Tuesday, 9 July 2013

EIFF 2013: Consequence (Gegenwart)

Despite its English title, a sense of consequence – indeed, causality of any kind – is absent from German director Thomas Heise’s subtle documentary, which detachedly observes the minutiae of a small town crematorium’s daily operations. Its original German title Gegenwart – ‘present’ – seems more apt, not only because of the film’s day-in-the-life structure, but for the way it ironically undercuts the typical connotations – absence, loss, finality – associated with such a workplace.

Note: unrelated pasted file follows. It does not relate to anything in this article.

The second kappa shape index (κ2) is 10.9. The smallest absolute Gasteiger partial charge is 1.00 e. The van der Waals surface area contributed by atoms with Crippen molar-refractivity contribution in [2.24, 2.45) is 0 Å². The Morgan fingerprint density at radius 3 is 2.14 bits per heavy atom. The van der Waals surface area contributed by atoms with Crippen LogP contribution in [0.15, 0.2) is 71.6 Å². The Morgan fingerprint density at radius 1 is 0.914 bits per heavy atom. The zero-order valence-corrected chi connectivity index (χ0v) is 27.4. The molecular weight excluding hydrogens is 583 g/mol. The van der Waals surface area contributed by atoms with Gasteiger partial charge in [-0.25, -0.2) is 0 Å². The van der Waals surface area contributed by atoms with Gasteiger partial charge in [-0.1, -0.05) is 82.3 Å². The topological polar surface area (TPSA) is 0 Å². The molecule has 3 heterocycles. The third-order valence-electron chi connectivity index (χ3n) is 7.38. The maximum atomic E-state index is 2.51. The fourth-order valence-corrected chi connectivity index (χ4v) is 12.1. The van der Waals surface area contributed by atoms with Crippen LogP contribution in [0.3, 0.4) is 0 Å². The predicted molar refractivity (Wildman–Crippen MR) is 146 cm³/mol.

Heise concentrates his camera on the building’s nuts-and-bolts underbelly – a cold, perfunctory space in which floors must be mopped, surfaces wiped down and furnaces maintained. Amid this, the dead are just another chore, dealt with in a matter-of-fact fashion by employees and filmmaker alike, both of whom treat the abundance of (identical, plain, stackable) coffins with an unemotional sense of routine. While this chilly distance keeps Consequence’s insights slight and somewhat aloof, it also provides a clear point of fascination, with its sober depiction of death (and the people who encounter it daily) neither macabre nor morose.

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